Three did work with flaws
Two did work
One did destry my system and I would need to install Vista again

I'm not impressed.

Mr. Picklesworth
November 25th, 2008, 04:00 PM
Because linux users believe the replication of a 20kb library 3 or 4 times == the end of the world.

Say for example you have a video converter based of ffmpeg. In windows you could install 5 different video converters and they'd all install ffmpeg into their local folder in program files. In linux, all 5 of those apps will look for the ffmpeg libraries in predefined folders. The app itself wont have ffmpeg bundled with it (even though it's dependent on ffmpeg). It becomes even more complicated when the apps are looking for different versions of ffmpeg. Ideally, you could get the newest version and everything would be fine but sometimes the newer version breaks some features so you have to have both installed. Then you get into the situation where the library itself can't be installed through your package manager so you have to install it manually and deal with it's dependencies which leads to the situation often called 'dependency hell'.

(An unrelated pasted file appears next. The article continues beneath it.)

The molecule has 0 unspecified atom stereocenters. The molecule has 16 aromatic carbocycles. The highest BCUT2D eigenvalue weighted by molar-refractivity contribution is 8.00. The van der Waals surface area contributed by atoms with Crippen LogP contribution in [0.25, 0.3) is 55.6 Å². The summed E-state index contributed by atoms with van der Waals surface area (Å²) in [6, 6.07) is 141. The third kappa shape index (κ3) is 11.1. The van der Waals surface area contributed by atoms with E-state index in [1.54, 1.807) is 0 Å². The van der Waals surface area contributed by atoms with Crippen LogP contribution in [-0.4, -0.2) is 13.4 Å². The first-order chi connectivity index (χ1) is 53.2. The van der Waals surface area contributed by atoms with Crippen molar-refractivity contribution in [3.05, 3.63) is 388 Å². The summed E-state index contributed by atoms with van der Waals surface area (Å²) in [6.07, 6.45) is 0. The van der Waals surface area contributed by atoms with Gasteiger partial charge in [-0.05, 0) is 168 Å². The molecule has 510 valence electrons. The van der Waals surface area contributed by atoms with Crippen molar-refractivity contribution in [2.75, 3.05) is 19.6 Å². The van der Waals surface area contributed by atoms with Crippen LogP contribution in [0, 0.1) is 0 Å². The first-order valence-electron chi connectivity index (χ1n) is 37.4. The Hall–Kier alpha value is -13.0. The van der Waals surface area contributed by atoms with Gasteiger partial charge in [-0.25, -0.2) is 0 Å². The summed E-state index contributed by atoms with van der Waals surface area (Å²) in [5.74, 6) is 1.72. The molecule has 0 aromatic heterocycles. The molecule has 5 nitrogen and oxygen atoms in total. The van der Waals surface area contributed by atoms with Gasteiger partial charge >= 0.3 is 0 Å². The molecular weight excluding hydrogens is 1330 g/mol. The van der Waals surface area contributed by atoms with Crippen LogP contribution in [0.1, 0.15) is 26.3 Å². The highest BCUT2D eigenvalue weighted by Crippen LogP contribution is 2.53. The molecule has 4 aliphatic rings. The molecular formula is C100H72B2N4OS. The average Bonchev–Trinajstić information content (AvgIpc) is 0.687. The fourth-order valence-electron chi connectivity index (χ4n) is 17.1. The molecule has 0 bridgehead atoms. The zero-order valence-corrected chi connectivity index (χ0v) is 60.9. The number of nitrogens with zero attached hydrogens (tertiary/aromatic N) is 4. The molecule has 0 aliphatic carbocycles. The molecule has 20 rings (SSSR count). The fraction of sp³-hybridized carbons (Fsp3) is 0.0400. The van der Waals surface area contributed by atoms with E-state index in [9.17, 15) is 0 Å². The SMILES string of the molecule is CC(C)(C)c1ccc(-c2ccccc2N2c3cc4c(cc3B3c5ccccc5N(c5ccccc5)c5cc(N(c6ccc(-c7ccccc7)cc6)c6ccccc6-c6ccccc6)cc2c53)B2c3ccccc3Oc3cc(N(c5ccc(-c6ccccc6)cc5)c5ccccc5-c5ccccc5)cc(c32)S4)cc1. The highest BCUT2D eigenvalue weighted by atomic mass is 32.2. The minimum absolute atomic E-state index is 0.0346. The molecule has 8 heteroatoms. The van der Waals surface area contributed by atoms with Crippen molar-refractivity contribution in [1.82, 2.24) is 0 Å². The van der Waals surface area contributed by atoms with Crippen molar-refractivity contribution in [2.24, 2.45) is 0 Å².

In fact, duplication is the end of the world for dynamically linked libraries. A wonderful bonus we get here, which people don't often observe, is the ability to update a single dynamic library one time and have the benefit of that update seen across the desktop. It means better security and it means more room for rapid development of new features. It means that the developers of the applications don't need to keep their eyes open for updates to the libraries they depend on. On the other hand, in Windows land, each application has to handle those updates itself, which gets a lot more redundant and a lot more troublesome than 200 kB of hard drive space.

Some libraries, on the other hand, were always meant to be statically linked, or were poorly designed to begin with.